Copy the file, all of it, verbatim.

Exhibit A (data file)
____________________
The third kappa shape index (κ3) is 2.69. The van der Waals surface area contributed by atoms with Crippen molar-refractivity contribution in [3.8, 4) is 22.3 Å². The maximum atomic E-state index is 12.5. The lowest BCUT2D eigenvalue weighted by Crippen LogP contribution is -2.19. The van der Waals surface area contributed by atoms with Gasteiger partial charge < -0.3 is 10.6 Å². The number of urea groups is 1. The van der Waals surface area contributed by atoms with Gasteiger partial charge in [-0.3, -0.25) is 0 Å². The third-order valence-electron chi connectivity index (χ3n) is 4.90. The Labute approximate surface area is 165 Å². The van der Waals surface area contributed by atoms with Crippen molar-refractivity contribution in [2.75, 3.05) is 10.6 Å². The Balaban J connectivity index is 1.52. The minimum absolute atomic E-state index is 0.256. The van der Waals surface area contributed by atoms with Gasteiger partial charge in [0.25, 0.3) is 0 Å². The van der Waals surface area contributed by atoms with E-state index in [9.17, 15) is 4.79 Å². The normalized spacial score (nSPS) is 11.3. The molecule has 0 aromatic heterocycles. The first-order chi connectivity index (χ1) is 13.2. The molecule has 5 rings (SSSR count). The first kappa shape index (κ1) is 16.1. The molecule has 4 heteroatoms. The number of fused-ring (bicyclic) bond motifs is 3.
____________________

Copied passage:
The third kappa shape index (κ3) is 2.69. The van der Waals surface area contributed by atoms with Crippen molar-refractivity contribution in [3.8, 4) is 22.3 Å². The maximum atomic E-state index is 12.5. The lowest BCUT2D eigenvalue weighted by Crippen LogP contribution is -2.19. The van der Waals surface area contributed by atoms with Gasteiger partial charge < -0.3 is 10.6 Å². The number of urea groups is 1. The van der Waals surface area contributed by atoms with Gasteiger partial charge in [-0.3, -0.25) is 0 Å². The third-order valence-electron chi connectivity index (χ3n) is 4.90. The Labute approximate surface area is 165 Å². The van der Waals surface area contributed by atoms with Crippen molar-refractivity contribution in [2.75, 3.05) is 10.6 Å². The Balaban J connectivity index is 1.52. The minimum absolute atomic E-state index is 0.256. The van der Waals surface area contributed by atoms with Gasteiger partial charge in [0.25, 0.3) is 0 Å². The van der Waals surface area contributed by atoms with E-state index in [9.17, 15) is 4.79 Å². The normalized spacial score (nSPS) is 11.3. The molecule has 0 aromatic heterocycles. The first-order chi connectivity index (χ1) is 13.2. The molecule has 5 rings (SSSR count). The first kappa shape index (κ1) is 16.1. The molecule has 4 heteroatoms. The number of fused-ring (bicyclic) bond motifs is 3.